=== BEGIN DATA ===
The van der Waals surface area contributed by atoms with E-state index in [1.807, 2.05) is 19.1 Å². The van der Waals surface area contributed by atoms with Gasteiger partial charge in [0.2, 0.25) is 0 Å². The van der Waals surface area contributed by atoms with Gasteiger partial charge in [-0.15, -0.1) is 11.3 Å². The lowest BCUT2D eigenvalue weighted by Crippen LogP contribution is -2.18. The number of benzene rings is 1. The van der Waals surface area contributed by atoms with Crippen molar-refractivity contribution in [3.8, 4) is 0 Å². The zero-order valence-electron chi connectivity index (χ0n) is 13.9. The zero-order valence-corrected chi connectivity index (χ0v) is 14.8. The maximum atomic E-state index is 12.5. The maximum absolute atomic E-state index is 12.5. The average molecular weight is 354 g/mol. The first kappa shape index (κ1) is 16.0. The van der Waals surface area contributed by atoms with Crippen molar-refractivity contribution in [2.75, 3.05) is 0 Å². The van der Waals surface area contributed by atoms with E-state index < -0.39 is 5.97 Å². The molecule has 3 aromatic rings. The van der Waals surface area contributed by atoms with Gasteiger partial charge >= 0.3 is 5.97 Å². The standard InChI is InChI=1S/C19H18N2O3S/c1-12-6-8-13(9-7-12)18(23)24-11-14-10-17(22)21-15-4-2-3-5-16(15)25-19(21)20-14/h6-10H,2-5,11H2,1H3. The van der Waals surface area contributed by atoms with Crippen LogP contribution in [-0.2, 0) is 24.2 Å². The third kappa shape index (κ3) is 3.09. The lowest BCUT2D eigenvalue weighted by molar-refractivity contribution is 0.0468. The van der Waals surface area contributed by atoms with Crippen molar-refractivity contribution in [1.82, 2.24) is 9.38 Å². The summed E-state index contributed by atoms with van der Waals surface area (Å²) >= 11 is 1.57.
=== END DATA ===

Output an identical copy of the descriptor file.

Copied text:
The van der Waals surface area contributed by atoms with E-state index in [1.807, 2.05) is 19.1 Å². The van der Waals surface area contributed by atoms with Gasteiger partial charge in [0.2, 0.25) is 0 Å². The van der Waals surface area contributed by atoms with Gasteiger partial charge in [-0.15, -0.1) is 11.3 Å². The lowest BCUT2D eigenvalue weighted by Crippen LogP contribution is -2.18. The number of benzene rings is 1. The van der Waals surface area contributed by atoms with Crippen molar-refractivity contribution in [3.8, 4) is 0 Å². The zero-order valence-electron chi connectivity index (χ0n) is 13.9. The zero-order valence-corrected chi connectivity index (χ0v) is 14.8. The maximum atomic E-state index is 12.5. The maximum absolute atomic E-state index is 12.5. The average molecular weight is 354 g/mol. The first kappa shape index (κ1) is 16.0. The van der Waals surface area contributed by atoms with Crippen molar-refractivity contribution in [2.75, 3.05) is 0 Å². The van der Waals surface area contributed by atoms with E-state index < -0.39 is 5.97 Å². The molecule has 3 aromatic rings. The van der Waals surface area contributed by atoms with Gasteiger partial charge >= 0.3 is 5.97 Å². The standard InChI is InChI=1S/C19H18N2O3S/c1-12-6-8-13(9-7-12)18(23)24-11-14-10-17(22)21-15-4-2-3-5-16(15)25-19(21)20-14/h6-10H,2-5,11H2,1H3. The van der Waals surface area contributed by atoms with Crippen LogP contribution in [-0.2, 0) is 24.2 Å². The third kappa shape index (κ3) is 3.09. The lowest BCUT2D eigenvalue weighted by molar-refractivity contribution is 0.0468. The van der Waals surface area contributed by atoms with Crippen molar-refractivity contribution in [1.82, 2.24) is 9.38 Å². The summed E-state index contributed by atoms with van der Waals surface area (Å²) >= 11 is 1.57.